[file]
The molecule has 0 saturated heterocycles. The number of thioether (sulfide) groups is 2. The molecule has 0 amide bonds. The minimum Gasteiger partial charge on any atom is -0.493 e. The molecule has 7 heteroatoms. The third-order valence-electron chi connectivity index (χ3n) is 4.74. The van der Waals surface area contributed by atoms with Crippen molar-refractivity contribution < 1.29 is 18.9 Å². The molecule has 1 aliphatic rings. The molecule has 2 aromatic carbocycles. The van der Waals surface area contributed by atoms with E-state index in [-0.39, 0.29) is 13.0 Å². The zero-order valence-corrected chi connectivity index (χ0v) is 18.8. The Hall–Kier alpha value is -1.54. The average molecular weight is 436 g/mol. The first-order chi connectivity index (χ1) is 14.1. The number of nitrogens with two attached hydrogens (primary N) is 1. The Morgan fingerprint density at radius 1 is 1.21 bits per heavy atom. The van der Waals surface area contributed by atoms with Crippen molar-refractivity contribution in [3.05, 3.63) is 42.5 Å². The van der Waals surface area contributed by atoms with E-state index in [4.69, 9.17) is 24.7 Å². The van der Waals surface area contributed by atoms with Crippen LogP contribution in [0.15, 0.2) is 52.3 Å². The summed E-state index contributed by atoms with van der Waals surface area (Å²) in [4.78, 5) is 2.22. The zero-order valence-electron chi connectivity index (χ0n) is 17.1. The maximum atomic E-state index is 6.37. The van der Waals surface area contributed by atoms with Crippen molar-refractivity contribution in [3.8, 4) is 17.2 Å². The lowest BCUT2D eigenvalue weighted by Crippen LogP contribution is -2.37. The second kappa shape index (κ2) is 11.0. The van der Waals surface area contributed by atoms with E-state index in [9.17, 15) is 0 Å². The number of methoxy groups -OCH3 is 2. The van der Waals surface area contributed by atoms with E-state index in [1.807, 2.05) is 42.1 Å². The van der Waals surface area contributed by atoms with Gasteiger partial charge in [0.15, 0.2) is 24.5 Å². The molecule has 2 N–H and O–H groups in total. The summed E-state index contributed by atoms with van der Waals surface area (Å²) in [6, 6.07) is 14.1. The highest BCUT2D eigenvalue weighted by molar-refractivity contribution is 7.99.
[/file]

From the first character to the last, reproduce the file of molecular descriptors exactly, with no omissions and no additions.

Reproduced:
The molecule has 0 saturated heterocycles. The number of thioether (sulfide) groups is 2. The molecule has 0 amide bonds. The minimum Gasteiger partial charge on any atom is -0.493 e. The molecule has 7 heteroatoms. The third-order valence-electron chi connectivity index (χ3n) is 4.74. The van der Waals surface area contributed by atoms with Crippen molar-refractivity contribution < 1.29 is 18.9 Å². The molecule has 1 aliphatic rings. The molecule has 2 aromatic carbocycles. The van der Waals surface area contributed by atoms with E-state index in [-0.39, 0.29) is 13.0 Å². The zero-order valence-corrected chi connectivity index (χ0v) is 18.8. The Hall–Kier alpha value is -1.54. The average molecular weight is 436 g/mol. The first-order chi connectivity index (χ1) is 14.1. The number of nitrogens with two attached hydrogens (primary N) is 1. The Morgan fingerprint density at radius 1 is 1.21 bits per heavy atom. The van der Waals surface area contributed by atoms with Crippen molar-refractivity contribution in [3.05, 3.63) is 42.5 Å². The van der Waals surface area contributed by atoms with E-state index in [4.69, 9.17) is 24.7 Å². The van der Waals surface area contributed by atoms with Crippen LogP contribution in [0.15, 0.2) is 52.3 Å². The summed E-state index contributed by atoms with van der Waals surface area (Å²) in [4.78, 5) is 2.22. The zero-order valence-electron chi connectivity index (χ0n) is 17.1. The maximum atomic E-state index is 6.37. The van der Waals surface area contributed by atoms with Crippen molar-refractivity contribution in [3.8, 4) is 17.2 Å². The lowest BCUT2D eigenvalue weighted by Crippen LogP contribution is -2.37. The second kappa shape index (κ2) is 11.0. The van der Waals surface area contributed by atoms with E-state index in [9.17, 15) is 0 Å². The number of methoxy groups -OCH3 is 2. The van der Waals surface area contributed by atoms with E-state index in [1.807, 2.05) is 42.1 Å². The van der Waals surface area contributed by atoms with Gasteiger partial charge in [0.15, 0.2) is 24.5 Å². The molecule has 2 N–H and O–H groups in total. The summed E-state index contributed by atoms with van der Waals surface area (Å²) in [6, 6.07) is 14.1. The highest BCUT2D eigenvalue weighted by molar-refractivity contribution is 7.99.